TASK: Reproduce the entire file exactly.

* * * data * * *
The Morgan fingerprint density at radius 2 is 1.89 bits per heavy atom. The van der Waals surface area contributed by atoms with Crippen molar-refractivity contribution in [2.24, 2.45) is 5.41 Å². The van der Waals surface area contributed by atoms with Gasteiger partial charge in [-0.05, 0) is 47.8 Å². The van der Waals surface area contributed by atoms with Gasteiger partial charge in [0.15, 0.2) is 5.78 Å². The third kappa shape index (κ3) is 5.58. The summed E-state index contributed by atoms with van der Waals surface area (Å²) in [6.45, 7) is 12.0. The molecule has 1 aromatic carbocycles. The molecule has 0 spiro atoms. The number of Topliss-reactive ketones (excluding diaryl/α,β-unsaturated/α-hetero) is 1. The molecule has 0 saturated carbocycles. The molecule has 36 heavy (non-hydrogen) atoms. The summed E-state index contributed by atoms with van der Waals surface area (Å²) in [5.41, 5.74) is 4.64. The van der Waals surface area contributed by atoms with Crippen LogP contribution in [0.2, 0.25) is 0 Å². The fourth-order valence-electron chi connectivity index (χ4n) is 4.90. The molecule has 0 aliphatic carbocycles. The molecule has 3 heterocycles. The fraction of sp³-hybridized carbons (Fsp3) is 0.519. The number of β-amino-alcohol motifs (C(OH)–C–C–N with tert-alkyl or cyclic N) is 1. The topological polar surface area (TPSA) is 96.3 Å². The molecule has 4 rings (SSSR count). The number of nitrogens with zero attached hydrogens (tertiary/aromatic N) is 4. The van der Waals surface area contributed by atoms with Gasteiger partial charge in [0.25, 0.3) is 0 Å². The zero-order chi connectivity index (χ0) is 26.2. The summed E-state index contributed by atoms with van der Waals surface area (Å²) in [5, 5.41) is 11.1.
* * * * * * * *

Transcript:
The Morgan fingerprint density at radius 2 is 1.89 bits per heavy atom. The van der Waals surface area contributed by atoms with Crippen molar-refractivity contribution in [2.24, 2.45) is 5.41 Å². The van der Waals surface area contributed by atoms with Gasteiger partial charge in [-0.05, 0) is 47.8 Å². The van der Waals surface area contributed by atoms with Gasteiger partial charge in [0.15, 0.2) is 5.78 Å². The third kappa shape index (κ3) is 5.58. The summed E-state index contributed by atoms with van der Waals surface area (Å²) in [6.45, 7) is 12.0. The molecule has 1 aromatic carbocycles. The molecule has 0 spiro atoms. The number of Topliss-reactive ketones (excluding diaryl/α,β-unsaturated/α-hetero) is 1. The molecule has 0 saturated carbocycles. The molecule has 36 heavy (non-hydrogen) atoms. The summed E-state index contributed by atoms with van der Waals surface area (Å²) in [5.41, 5.74) is 4.64. The van der Waals surface area contributed by atoms with Crippen LogP contribution in [0.2, 0.25) is 0 Å². The fourth-order valence-electron chi connectivity index (χ4n) is 4.90. The molecule has 0 aliphatic carbocycles. The molecule has 3 heterocycles. The fraction of sp³-hybridized carbons (Fsp3) is 0.519. The number of β-amino-alcohol motifs (C(OH)–C–C–N with tert-alkyl or cyclic N) is 1. The topological polar surface area (TPSA) is 96.3 Å². The molecule has 4 rings (SSSR count). The number of nitrogens with zero attached hydrogens (tertiary/aromatic N) is 4. The van der Waals surface area contributed by atoms with Gasteiger partial charge in [0.25, 0.3) is 0 Å². The zero-order chi connectivity index (χ0) is 26.2. The summed E-state index contributed by atoms with van der Waals surface area (Å²) in [5, 5.41) is 11.1.